Antiepileptic drugs (AEDs) are associated with reduced bone density, balance impairment, and increased fracture risk in adults. However, pediatric data are limited. Therefore, we aimed to examine bone, muscle, and balance outcomes in young patients taking AEDs.
We undertook a case–control study utilizing an AED exposure–discordant matched-pair approach. Subjects were aged 5–18 years with at least 12 months of AED exposure. Pairs were twins, nontwin siblings and first cousins, sex- and age-matched (to within 2 years), allowing for greater power than with unrelated control subjects. Dual energy x-ray absorptiometry (DXA), peripheral quantitative computed tomography (pQCT), and muscle force/balance were tested, with questionnaires were administered for bone health and epilepsy details.
Twenty-three pairs were recruited, (median age 12.9 years [subjects] and 13.5 years [controls])—7 twin, 14 sibling, and 2 cousin pairs. Those taking AEDs had an increased prevalence of fractures (15 fractures in 8 subjects, compared with 4 fractures in 3 controls, p < 0.01). Trabecular volumetric bone mineral density (vBMD) measured by pQCT at the 4% site (tibia) was reduced by 14% (p = 0.03) in subjects. Subjects exerted a decreased maximum force compared to body weight (Fmax total/g) at the tibia. There were no differences seen in either bone mineral parameters measured by DXA or balance measures.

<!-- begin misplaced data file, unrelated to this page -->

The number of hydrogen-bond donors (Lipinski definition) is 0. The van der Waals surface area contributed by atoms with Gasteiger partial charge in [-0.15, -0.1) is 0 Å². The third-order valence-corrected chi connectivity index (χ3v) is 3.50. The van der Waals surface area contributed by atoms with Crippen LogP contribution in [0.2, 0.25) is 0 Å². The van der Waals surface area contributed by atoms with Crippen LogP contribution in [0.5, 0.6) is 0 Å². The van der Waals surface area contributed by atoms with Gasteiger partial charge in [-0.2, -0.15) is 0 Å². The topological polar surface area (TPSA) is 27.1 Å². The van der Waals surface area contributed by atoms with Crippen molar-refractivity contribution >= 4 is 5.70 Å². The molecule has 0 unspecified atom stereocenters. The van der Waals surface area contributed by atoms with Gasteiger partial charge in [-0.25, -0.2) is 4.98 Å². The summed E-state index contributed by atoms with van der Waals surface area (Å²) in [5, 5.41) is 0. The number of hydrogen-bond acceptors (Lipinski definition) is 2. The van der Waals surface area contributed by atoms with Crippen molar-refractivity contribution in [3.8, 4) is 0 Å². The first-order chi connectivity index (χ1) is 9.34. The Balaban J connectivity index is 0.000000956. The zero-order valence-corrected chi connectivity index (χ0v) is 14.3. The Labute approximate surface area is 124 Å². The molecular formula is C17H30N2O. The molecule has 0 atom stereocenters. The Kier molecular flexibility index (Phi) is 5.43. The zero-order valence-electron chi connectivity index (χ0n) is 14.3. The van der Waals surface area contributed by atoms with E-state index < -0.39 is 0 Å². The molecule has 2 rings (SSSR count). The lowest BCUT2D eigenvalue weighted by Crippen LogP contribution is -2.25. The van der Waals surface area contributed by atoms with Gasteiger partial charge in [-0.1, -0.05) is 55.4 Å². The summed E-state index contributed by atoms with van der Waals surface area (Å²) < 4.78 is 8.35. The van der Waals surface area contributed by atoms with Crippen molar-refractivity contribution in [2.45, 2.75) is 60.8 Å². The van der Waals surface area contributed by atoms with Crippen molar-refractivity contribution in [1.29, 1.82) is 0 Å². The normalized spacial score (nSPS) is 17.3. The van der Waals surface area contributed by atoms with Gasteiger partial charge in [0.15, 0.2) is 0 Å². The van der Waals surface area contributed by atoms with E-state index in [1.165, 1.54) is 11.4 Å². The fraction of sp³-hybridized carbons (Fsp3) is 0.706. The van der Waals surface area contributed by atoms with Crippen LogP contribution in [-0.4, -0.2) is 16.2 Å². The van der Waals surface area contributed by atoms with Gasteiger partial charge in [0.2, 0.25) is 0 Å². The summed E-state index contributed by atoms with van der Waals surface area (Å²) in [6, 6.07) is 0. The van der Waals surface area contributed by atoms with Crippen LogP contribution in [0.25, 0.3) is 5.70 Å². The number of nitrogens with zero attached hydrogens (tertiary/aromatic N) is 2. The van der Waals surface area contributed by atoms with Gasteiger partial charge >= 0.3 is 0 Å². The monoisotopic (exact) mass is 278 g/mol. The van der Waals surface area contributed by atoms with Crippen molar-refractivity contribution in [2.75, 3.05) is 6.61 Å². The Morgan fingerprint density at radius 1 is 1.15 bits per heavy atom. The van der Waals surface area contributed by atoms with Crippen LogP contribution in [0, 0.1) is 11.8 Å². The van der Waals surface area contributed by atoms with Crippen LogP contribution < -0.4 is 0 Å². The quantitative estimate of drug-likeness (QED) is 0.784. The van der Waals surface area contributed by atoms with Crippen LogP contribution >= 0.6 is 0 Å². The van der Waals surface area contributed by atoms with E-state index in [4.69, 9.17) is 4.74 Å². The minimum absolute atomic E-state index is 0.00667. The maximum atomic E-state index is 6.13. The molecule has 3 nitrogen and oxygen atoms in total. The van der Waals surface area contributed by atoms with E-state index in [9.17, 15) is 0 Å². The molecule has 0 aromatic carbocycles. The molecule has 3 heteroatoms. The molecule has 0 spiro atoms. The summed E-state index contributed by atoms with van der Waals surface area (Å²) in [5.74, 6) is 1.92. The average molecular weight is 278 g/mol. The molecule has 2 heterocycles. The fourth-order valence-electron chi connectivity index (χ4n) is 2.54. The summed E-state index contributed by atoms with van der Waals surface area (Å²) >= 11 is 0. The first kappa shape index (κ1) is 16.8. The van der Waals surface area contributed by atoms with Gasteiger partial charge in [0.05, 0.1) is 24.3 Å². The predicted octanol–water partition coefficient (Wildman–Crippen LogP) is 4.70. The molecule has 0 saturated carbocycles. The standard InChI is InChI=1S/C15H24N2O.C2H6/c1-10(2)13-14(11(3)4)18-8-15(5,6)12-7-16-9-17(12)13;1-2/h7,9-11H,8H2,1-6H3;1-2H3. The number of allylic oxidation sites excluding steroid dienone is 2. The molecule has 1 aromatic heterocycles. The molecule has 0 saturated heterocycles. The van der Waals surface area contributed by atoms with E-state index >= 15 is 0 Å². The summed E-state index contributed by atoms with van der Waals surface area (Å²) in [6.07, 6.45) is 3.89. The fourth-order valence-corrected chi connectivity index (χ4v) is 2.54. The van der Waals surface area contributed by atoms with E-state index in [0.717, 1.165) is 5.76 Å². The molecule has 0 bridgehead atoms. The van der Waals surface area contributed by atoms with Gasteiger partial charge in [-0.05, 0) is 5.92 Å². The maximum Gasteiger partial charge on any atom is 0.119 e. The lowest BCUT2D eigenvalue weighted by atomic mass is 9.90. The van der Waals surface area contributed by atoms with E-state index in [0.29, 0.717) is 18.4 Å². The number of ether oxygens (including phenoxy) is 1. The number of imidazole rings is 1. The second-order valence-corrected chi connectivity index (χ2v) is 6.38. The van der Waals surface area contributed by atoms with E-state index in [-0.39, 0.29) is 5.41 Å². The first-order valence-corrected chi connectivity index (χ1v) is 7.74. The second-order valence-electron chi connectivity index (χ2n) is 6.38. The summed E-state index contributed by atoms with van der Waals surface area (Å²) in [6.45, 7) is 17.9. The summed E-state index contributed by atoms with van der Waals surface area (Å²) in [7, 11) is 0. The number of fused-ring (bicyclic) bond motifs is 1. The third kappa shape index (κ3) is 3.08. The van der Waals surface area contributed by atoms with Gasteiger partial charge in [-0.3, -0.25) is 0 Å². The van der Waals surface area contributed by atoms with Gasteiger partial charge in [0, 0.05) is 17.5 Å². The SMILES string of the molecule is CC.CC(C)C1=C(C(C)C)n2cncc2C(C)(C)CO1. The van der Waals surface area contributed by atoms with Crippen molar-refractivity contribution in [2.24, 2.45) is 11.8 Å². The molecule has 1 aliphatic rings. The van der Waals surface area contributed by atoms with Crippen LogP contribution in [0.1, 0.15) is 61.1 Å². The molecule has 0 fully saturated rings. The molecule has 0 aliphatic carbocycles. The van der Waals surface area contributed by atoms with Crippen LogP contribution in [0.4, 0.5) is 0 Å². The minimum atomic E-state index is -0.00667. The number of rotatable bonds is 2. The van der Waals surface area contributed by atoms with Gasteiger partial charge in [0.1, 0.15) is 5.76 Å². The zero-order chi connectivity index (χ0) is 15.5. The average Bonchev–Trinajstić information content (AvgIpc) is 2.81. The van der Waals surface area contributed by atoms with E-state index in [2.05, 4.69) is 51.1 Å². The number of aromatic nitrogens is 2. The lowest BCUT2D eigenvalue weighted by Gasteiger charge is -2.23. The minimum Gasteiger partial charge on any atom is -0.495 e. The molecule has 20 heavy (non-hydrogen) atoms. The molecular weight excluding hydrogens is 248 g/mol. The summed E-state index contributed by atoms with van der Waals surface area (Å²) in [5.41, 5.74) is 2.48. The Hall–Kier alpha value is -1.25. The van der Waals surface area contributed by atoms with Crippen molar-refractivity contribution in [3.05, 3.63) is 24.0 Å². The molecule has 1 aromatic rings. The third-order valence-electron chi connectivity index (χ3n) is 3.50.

Young people taking AEDs reported more fractures and had reductions in tibial vBMD and lower limb muscle force compared to their matched controls. These findings suggest that further exploration of bone health issues of young patients on AED therapy is required. Longitudinal studies are required to confirm these changes in the muscle–bone unit and to further explore the clinical outcomes.